A primary point of this article is a recovery of Proverbs 4:23 in the seemingly-mundane moments of the day—“Keep your heart with all vigilance, for from it flow the springs of life.” Consider what your habits say about what you worship. Talk about these ideas with other Christians in community. And allow the Holy Spirit to guide you as you intentionally cultivate more Christ-exalting habits each and every day. For every little moment is another opportunity for us to give God the glory he deserves. Don’t waste your moments.
What’s next? Maybe the next step for you is to start questioning your habits. Introduce a layer of Spirit-led inquisitiveness into your daily routine. Why do I habitually do that? What desire motivated that action? Is that habit leading me to worship Jesus, or an some other idol? Two helpful resources for curious readers are Smith’s You Are What You Love and Tish Harrison Warren’s Liturgy of the Ordinary.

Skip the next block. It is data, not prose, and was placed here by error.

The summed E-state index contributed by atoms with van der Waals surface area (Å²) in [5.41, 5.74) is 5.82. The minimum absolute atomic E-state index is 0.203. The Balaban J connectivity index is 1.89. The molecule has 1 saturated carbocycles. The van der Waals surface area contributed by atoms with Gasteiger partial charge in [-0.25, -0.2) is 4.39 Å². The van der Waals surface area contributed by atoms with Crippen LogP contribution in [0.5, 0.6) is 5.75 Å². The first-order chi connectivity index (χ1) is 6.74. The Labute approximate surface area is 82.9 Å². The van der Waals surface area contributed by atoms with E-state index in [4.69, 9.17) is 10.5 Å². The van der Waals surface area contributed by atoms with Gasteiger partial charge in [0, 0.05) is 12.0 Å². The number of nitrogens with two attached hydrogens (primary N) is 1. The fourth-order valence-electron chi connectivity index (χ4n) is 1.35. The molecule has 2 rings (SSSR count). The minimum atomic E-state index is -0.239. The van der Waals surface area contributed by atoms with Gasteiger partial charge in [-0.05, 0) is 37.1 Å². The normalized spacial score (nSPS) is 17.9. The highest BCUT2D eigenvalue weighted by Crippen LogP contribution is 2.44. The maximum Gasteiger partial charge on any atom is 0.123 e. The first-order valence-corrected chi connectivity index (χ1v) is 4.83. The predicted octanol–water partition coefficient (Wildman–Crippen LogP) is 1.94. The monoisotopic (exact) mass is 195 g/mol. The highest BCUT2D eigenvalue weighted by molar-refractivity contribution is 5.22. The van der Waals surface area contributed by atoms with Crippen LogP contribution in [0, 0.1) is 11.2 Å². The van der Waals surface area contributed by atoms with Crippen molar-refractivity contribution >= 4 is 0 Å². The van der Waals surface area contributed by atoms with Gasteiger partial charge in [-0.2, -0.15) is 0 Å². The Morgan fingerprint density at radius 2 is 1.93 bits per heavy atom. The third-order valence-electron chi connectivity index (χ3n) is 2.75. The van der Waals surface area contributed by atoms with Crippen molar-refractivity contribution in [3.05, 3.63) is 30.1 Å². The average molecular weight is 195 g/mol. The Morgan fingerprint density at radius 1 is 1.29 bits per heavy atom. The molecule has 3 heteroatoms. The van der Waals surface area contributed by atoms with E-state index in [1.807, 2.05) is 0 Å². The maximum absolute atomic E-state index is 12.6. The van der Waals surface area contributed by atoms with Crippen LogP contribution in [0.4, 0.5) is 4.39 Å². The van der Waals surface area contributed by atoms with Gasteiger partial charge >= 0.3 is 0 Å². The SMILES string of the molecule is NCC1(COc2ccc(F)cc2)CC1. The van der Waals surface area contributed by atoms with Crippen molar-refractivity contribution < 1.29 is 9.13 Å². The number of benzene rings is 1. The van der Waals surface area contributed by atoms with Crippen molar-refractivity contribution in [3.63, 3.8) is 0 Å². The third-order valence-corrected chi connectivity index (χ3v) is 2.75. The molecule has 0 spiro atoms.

Looking for ways to respond and apply these truths?
- Take an inventory of your habits. What actions do you involuntarily practice every day or even multiple times a day? Remember, no habit is insignificant. Every habit is either fueling affections for Jesus or appealing to our sinful flesh.
- In what ways is the Holy Spirit calling you to repent from ungodly habits? How can you replace those habits with practices that seek to exalt Jesus and find satisfaction in him?
- Invite others into this conversation. What would it look like to evaluate your habits with your family, your friends, or your small group? Share a specific habit with the group and verbally trace the action to the heart-level desire that fuels it. Do these desires seek to exalt Jesus or an idol?
¹James K. A. Smith, You Are What You Love: The Spiritual Power of Habit (Grand Rapids, Mich.: Brazos, 2016), 2.